Last week in Paris, Chanel appropriated the visual signifiers of feminist protest for its seasonal runway show. In a finale led by Karl Lagerfeld, a bevy of supermodels took to a catwalk christened “Boulevard Chanel” holding signs with slogans such as “History is Her Story,” “Make Fashion Not War,” and “Tweed Is Better Than Tweet.” On the same day in Hong Kong, a genuine protest was underway. Protesting for the right to democratically elect a candidate of their own choosing, tens of thousands of Hong Kongers formed crowds that throbbed and swelled in the city’s streets.
Playing out against this backdrop, the “faux-test” staged on Boulevard Chanel rang especially hollow, repackaging political riot as a light-hearted, Instagram-savvy performance. The show did, however, demonstrate the power of high profile runway events to attract enormous media attention. But are fashion shows capable of harnessing this power to carry and convey serious — as well as a sartorial — messages? Can fashion be a genuine platform for protest?
We think it can.
Over the course of a career spanning more than three decades, Jean Paul Gaultier has used the fashion show format to address the socially and politially charged issues of female empowerment and beauty. The designer has consistently invited plus-size models (including Crystal Renn, Marquita Pring and Velvet D'Amour), transgender models and older models, as well as women celebrated for their careers, not just their beauty, to share the catwalk with more conventional girls. For Spring/Summer 2011, plus-sized Gossip frontwoman Beth Ditto stormed Gaultier’s catwalk with an acapella performance, while his recent Spring/Summer 2015 show featured Spanish actress Rossy de Palma, aged 50, as well as a cast of white-haired older women, in a fitting end to his ready-to-wear line.
Vivienne Westwood is living proof of fashion’s ability to carry and convey a political agenda. Last month, the designer used her London Fashion Week catwalk show to endorse the campaign for Scottish independence, distributing a statement titled “Democracy in the UK” to journalists and buyers in attendence, while pinning ‘Yes’ badges to her models. In January, she petitioned for the passage of a European law to hold businesses and individuals responsible for environmental destruction. And her models have walked holding placards reading “Fair trial my arse!” in reference to the incarceration of prisoners at Guantánamo Bay.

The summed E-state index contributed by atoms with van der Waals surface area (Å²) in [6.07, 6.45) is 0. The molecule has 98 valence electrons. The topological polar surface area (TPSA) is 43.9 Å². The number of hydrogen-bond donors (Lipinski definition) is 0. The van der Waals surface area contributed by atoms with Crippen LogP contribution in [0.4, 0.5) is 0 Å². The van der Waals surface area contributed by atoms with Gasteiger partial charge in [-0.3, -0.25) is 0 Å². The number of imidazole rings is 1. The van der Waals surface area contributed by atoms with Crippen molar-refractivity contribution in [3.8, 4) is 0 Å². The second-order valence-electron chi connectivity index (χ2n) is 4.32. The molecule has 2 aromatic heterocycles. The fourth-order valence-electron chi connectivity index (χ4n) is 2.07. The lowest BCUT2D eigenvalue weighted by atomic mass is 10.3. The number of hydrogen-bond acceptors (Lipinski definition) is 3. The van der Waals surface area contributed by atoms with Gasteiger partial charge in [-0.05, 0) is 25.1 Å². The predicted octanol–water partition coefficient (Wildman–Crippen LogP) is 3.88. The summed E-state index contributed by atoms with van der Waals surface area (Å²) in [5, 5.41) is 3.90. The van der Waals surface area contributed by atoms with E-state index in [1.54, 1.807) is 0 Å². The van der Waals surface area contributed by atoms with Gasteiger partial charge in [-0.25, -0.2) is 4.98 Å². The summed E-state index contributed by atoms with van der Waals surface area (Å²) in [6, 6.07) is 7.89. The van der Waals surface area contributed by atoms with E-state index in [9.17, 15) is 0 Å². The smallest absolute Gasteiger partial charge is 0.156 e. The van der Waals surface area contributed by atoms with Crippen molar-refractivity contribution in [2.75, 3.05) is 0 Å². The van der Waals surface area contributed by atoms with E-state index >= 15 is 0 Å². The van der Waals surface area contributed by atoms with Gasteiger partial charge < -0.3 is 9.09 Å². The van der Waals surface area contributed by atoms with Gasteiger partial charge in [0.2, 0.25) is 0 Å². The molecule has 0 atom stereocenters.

Indeed, Westwood’s clarion call that “an art lover is a freedom fighter” runs through every vein of her work. It infiltrates her advertising campaigns, it takes to the runway and it spills beyond the realm of her work as a designer. She has personally given several speeches to express her solidarity with protestors focused on issues ranging from nuclear disarmament to environmental protection. Whether you believe in the causes she champions or not, when Westwood protests, it is in the name of a genuine cause.
Sometimes, the brands that support real causes are the ones that don’t shout about it. Sometimes, the real revolution is much quieter and embedded into a company's process, not performance. Stella McCartney champions the cause of animal rights and environmental protection by simply committing to never using animal products, like leather or fur. Instead, she uses biodegradable and organic materials wherever possible. Her eyewear is at least 50 percent natural and renewable, sandals are made with biodegradable soles, bags are lined with fabric made from recycled plastic bottles. And yet, it is rare that the ethical and sustainable aspects of McCartney’s work are made explicit in the brand’s ad campaigns. “We know that we aren’t perfect,” her company statement begins, going on to acknowledge that creating fully ethical and sustainable products is not easy. In fact, her choices are difficult, but she makes them anyway, which is perhaps the truest kind of protest.
The $1 trillion fashion industry has a huge impact on lives, economies and the environment. Thus, it has the capacity to engage with the serious issues affecting these things. But to do so, first and foremost, requires a real message. To treat social and political causes as little more than a marketing stunt undermines the meaning of a protest. The next time a fashion brand picks up a placard, it should first make sure it has something to say.